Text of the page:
Midwestern Dems Look For Big Midterm Gains After Decade Of Electoral Disaster

WASHINGTON, DC - JANUARY 30:  Wisconsin Governor Scott Walker speaks at the American Action Forum January 30, 2015 in Washington, DC. Earlier in the week Walker announced the formation of "Our American Revival", a new committee designed to explore the option of a presidential bid in 2016.  (Photo by Win McNamee/Getty Images)
WASHINGTON, DC - JANUARY 30: Wisconsin Governor Scott Walker speaks at the American Action Forum January 30, 2015 in Washington, DC. Earlier in the week Walker announced the formation of "Our American Revival", a ne... WASHINGTON, DC - JANUARY 30: Wisconsin Governor Scott Walker speaks at the American Action Forum January 30, 2015 in Washington, DC. Earlier in the week Walker announced the formation of "Our American Revival", a new committee designed to explore the option of a presidential bid in 2016. (Photo by Win McNamee/Getty Images) MORE LESS
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RACINE, WI — As he campaigned for GOP Senate candidate Leah Vukmir on Monday, retiring House Speaker Paul Ryan (R-WI) took a moment to bask in his party’s years-long streak of dominance.

“We have grown a lot. We have done really well here in Wisconsin. Remember when we didn’t have the assembly, or the Senate, or the Supreme Court, or a U.S. Senate seat, or the governor’s mansion, or the attorney general? We’ve won all those things since 2010,” he said, before turning to Vukmir. “We have one more hill to climb.”

But that hill’s looking much steeper this year than it has in nearly a decade. And Democrats, for the first time since President Obama ascended to the White House in 2008, are feeling like they’re running downhill in Wisconsin and other nearby Midwestern states that had shifted hard away from them in recent years.

Midwestern Democrats seem poised to roar back in the Midwest, riding a wave of suburban fury at President Trump, sky-high base enthusiasm, conservative-leaning and rural voters’ worry about Trump’s trade wars, and local dissatisfaction with GOP leadership over a number of bread-and-butter issues.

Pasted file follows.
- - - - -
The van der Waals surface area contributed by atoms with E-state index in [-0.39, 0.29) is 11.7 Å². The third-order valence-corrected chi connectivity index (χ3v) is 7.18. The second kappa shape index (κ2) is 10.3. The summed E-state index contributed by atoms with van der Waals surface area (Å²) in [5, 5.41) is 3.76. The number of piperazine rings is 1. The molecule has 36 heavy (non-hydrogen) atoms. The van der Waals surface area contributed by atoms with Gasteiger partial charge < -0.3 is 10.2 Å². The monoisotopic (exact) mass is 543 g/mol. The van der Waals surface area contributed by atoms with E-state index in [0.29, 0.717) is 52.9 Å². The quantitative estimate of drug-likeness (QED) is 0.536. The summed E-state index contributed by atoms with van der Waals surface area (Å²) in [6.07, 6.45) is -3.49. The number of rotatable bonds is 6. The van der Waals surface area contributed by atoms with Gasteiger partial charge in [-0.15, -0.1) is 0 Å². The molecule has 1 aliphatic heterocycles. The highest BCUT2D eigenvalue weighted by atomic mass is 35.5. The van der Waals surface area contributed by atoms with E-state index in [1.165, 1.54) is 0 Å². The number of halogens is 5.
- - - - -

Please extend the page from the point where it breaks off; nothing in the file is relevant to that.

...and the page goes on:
That’s especially true in the four Midwestern states where low Democratic enthusiasm helped Trump flip from Obama last election, handing him the White House: Iowa, Ohio, Michigan and Wisconsin.

In all four states, Democrats see a real shot at winning back the governor’s mansions that have eluded them for the past two cycles. Their three senators who face the voters this year — Sens. Tammy Baldwin (D-WI), Debbie Stabenow (D-MI) and Sherrod Brown (D-OH) — appear likely to cruise to reelection. Four of the 27 House seats the Cook Political Report rates as GOP-held tossup races are in these states.

Voters in the very states that have moved right the hardest and powered Trump to the White House appear ready to punish his party, amidst signs that Democrats are getting off the mat and ready to make them look purple once more.

“This is the toughest election I’ve ever faced as governor,” Wisconsin Gov. Scott Walker (R) told TPM after a campaign stop Monday in Platteville, a small town in the state’s far southwest corner.

To take advantage of the national and regional mood, Democrats have nominated four gubernatorial candidates who inspire descriptions like “solid” and “steady” from various strategists and voters but don’t exactly light the world on fire. They’re focusing heavily on bread-and-butter issues like infrastructure, education and health care to go after their GOP foes.

Tony Evers in Madison, Wisconsin on primary election night, Aug. 14, 2018. (credit: Cameron Joseph/TPM)